St. Louis, MO Destructive Tornado, Oct 1866

MISSOURI -- DESTRUCTIVE TORNADO AT ST. LOUIS.

BUILDINGS UNROOFED AND DEMOLISHED -- MANY PERSONS INJURED -- DAMAGES EXTIMATED AT $100,000.

St. Louis, Monday, Oct. 22.
The most terrific wind storm that ever visited this section of the country swept over this city at 4:30 yesterday afternoon, (doing an incredible amount of damage,) from the south, bearing a little eastward. It seemed to twist like a screw; lasted from ten to fifteen minutes; was about a quarter of a mile wide when it first struck, but grew narrower as its[sic] proceeded north.
Scores of buildings were unroofed and hundreds were more or less damaged. Trees and fences were uprooted in every direction; shutters, sign-boards, timbers and all loose things were carried through the air almost like feathers. No lives have yet been reported lost, but several persons were severely injured.
The following are some of the most serious injuries sustained: All the chimneys of the City Hospital were blown down, and the adjoining house completely wrecked. The unfinished brick stables of the People's Railway Company, near Lafayette Park, were blown down, and the old stables demolished.
Two breweries, on Lafayette-avenue, lost chimneys and part of their roofs. The Church of the Angels, in the course of construction, on St. Augurial, had the roof, the whole south, and portions of all the other walls blown down. The pastor's house also was badly damaged.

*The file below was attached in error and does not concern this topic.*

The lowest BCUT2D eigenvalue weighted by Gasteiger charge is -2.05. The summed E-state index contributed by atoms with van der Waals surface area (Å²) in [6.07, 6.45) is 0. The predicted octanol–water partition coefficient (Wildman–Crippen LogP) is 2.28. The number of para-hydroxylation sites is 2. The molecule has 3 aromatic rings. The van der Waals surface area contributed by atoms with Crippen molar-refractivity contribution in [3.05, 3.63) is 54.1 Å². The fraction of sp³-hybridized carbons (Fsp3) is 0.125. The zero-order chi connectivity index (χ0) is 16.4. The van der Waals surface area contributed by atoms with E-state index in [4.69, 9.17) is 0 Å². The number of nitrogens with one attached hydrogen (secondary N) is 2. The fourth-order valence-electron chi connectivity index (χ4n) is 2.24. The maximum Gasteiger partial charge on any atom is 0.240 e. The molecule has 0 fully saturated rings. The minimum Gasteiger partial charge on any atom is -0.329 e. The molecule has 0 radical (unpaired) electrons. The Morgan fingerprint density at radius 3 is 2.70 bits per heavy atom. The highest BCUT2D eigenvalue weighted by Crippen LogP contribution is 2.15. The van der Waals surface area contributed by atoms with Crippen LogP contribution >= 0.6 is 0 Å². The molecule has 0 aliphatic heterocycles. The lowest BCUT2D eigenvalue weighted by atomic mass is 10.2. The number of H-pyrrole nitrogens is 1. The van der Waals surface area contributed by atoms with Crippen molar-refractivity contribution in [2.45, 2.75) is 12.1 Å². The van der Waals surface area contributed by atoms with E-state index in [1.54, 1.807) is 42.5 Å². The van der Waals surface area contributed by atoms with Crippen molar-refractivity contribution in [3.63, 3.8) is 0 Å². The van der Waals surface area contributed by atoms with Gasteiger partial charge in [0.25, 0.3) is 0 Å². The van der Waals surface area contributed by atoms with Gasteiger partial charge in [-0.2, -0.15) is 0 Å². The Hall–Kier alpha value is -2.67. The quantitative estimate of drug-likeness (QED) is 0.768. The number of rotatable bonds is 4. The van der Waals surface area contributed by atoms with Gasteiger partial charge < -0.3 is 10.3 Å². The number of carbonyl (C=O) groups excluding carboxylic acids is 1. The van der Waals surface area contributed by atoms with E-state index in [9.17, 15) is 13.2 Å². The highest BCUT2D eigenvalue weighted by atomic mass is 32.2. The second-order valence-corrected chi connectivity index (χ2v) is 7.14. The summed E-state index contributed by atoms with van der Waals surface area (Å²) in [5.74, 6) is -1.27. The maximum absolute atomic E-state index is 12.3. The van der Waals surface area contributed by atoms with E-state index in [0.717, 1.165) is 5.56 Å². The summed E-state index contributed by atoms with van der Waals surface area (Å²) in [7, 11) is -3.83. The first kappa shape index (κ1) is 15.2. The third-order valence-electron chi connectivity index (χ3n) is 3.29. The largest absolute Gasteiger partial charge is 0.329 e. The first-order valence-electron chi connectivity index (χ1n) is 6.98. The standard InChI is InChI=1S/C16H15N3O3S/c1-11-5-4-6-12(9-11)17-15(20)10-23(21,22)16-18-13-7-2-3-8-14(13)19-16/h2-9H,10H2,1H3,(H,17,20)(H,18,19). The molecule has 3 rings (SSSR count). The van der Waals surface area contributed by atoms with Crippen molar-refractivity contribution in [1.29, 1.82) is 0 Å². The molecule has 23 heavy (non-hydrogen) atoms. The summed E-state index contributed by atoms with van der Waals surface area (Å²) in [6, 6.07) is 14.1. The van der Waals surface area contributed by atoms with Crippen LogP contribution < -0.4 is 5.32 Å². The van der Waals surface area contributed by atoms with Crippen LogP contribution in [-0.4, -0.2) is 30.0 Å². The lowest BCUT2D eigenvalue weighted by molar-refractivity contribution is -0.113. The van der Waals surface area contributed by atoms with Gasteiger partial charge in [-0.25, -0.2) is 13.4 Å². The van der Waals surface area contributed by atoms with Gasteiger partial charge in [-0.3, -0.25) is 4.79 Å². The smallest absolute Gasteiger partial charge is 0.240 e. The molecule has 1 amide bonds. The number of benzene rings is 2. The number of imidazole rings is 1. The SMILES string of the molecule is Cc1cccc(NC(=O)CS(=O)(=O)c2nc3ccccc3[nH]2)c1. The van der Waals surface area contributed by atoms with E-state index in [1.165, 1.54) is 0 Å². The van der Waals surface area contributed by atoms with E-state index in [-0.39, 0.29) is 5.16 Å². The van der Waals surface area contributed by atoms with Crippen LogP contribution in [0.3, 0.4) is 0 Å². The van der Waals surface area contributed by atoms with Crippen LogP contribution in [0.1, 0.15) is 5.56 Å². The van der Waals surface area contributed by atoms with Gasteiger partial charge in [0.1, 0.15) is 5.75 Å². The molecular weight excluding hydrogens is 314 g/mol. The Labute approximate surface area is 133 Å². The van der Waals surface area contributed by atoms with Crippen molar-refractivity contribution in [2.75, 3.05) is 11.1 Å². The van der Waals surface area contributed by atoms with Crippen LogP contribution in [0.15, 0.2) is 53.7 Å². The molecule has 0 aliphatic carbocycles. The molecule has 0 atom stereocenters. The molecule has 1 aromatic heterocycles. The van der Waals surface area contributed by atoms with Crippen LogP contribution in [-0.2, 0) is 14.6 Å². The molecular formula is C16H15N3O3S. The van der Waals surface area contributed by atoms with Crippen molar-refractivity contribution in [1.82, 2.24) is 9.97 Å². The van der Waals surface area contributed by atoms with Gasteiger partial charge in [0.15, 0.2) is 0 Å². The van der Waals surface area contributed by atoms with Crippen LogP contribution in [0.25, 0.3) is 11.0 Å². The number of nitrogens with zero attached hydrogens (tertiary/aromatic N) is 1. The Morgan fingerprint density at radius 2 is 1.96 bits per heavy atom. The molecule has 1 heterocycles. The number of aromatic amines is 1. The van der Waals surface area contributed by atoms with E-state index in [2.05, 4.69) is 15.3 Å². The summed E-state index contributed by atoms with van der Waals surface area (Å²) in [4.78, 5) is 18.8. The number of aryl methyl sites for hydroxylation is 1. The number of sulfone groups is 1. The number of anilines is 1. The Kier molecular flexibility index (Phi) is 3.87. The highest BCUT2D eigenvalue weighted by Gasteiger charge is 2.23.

The damage by the tornado yesterday is estimated at $100,000.
A new three-story warehouse on Sixth street, belonging to MR. KOENIG was prostrated, only a portion of one wall was left standing. The roofs of BARNUM'S and LENDELL'S Hotels, were somewhat damaged; also the Mercantile Library Hall. A large portion of the tin roof of DAILEY'S marble building, on the corner of Fifth and Olive streets was rolled up and blown into the street in the greatest fury.
The storm seems to have been spent of the O'Fallen Polytechnic Institute, a very large unfurnished building near the corner of Seventh and Chestnut streets. Two immense chimeys[sic] were blown down breaking holes into the roof, into which the wind entered, tore up the tin roof like papers, and carried large portions of it, weighing several hundred pounds a distance of from two to five blocks. A three-story brick house adjoining had the whole of the rear end forced in, and Father KELLEY, the pastor of the Church of Immaculate Conception, and its occupants, were badly hurt. Several other houses in the immediate vicinity were seriously damaged. Several steamboats were blown from their moorings and forced across the river. All telegraph lines leading out of the city were prostrated, and the fire-alarm telegraph was very badly cut up. But a portion of the damage done in the city is yet known, and nothing has been received from the country, where it is expected the damage has been very great. Rain accompained the wind, and a good deal of hail fell. The wind was strong and heavy, rapidly drifting clouds prevailed until past midnight, but this morning the weather is clear and quite cool.

The New York Times New York 1866-10-23